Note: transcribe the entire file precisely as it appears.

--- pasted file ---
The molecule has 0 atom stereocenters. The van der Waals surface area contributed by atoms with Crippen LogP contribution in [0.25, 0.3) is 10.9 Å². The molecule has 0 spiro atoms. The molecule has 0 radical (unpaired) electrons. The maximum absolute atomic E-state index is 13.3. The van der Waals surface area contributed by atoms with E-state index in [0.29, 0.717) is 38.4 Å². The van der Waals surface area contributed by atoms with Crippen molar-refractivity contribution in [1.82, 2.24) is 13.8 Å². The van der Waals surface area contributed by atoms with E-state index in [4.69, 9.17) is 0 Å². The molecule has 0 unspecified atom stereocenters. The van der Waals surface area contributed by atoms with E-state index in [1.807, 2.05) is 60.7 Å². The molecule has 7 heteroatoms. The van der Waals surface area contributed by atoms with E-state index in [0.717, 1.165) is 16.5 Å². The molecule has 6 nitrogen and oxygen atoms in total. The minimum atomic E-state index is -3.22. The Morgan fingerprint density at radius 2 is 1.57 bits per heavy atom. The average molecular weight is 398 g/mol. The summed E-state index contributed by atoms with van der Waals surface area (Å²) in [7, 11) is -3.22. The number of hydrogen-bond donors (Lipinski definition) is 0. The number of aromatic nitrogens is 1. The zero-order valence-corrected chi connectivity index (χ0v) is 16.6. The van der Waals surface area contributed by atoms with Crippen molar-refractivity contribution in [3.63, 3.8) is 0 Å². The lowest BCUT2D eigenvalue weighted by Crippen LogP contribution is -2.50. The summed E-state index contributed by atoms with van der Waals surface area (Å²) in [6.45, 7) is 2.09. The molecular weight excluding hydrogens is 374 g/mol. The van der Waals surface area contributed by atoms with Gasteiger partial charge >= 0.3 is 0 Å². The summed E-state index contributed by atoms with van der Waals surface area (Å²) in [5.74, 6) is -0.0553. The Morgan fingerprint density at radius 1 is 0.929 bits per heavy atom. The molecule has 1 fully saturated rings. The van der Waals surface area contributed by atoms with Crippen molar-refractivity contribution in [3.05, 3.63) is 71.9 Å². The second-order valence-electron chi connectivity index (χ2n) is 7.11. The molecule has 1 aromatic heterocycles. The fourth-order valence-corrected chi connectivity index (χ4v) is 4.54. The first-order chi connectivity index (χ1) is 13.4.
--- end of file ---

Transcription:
The molecule has 0 atom stereocenters. The van der Waals surface area contributed by atoms with Crippen LogP contribution in [0.25, 0.3) is 10.9 Å². The molecule has 0 spiro atoms. The molecule has 0 radical (unpaired) electrons. The maximum absolute atomic E-state index is 13.3. The van der Waals surface area contributed by atoms with E-state index in [0.29, 0.717) is 38.4 Å². The van der Waals surface area contributed by atoms with Crippen molar-refractivity contribution in [1.82, 2.24) is 13.8 Å². The van der Waals surface area contributed by atoms with E-state index in [4.69, 9.17) is 0 Å². The molecule has 0 unspecified atom stereocenters. The van der Waals surface area contributed by atoms with E-state index in [1.807, 2.05) is 60.7 Å². The molecule has 7 heteroatoms. The van der Waals surface area contributed by atoms with E-state index in [0.717, 1.165) is 16.5 Å². The molecule has 6 nitrogen and oxygen atoms in total. The minimum atomic E-state index is -3.22. The Morgan fingerprint density at radius 2 is 1.57 bits per heavy atom. The average molecular weight is 398 g/mol. The summed E-state index contributed by atoms with van der Waals surface area (Å²) in [7, 11) is -3.22. The number of hydrogen-bond donors (Lipinski definition) is 0. The number of aromatic nitrogens is 1. The zero-order valence-corrected chi connectivity index (χ0v) is 16.6. The van der Waals surface area contributed by atoms with Crippen molar-refractivity contribution in [3.63, 3.8) is 0 Å². The lowest BCUT2D eigenvalue weighted by Crippen LogP contribution is -2.50. The summed E-state index contributed by atoms with van der Waals surface area (Å²) in [6.45, 7) is 2.09. The molecular weight excluding hydrogens is 374 g/mol. The van der Waals surface area contributed by atoms with Gasteiger partial charge >= 0.3 is 0 Å². The summed E-state index contributed by atoms with van der Waals surface area (Å²) in [5.74, 6) is -0.0553. The Morgan fingerprint density at radius 1 is 0.929 bits per heavy atom. The molecule has 1 fully saturated rings. The van der Waals surface area contributed by atoms with Crippen molar-refractivity contribution in [3.05, 3.63) is 71.9 Å². The second-order valence-electron chi connectivity index (χ2n) is 7.11. The molecule has 1 aromatic heterocycles. The fourth-order valence-corrected chi connectivity index (χ4v) is 4.54. The first-order chi connectivity index (χ1) is 13.4.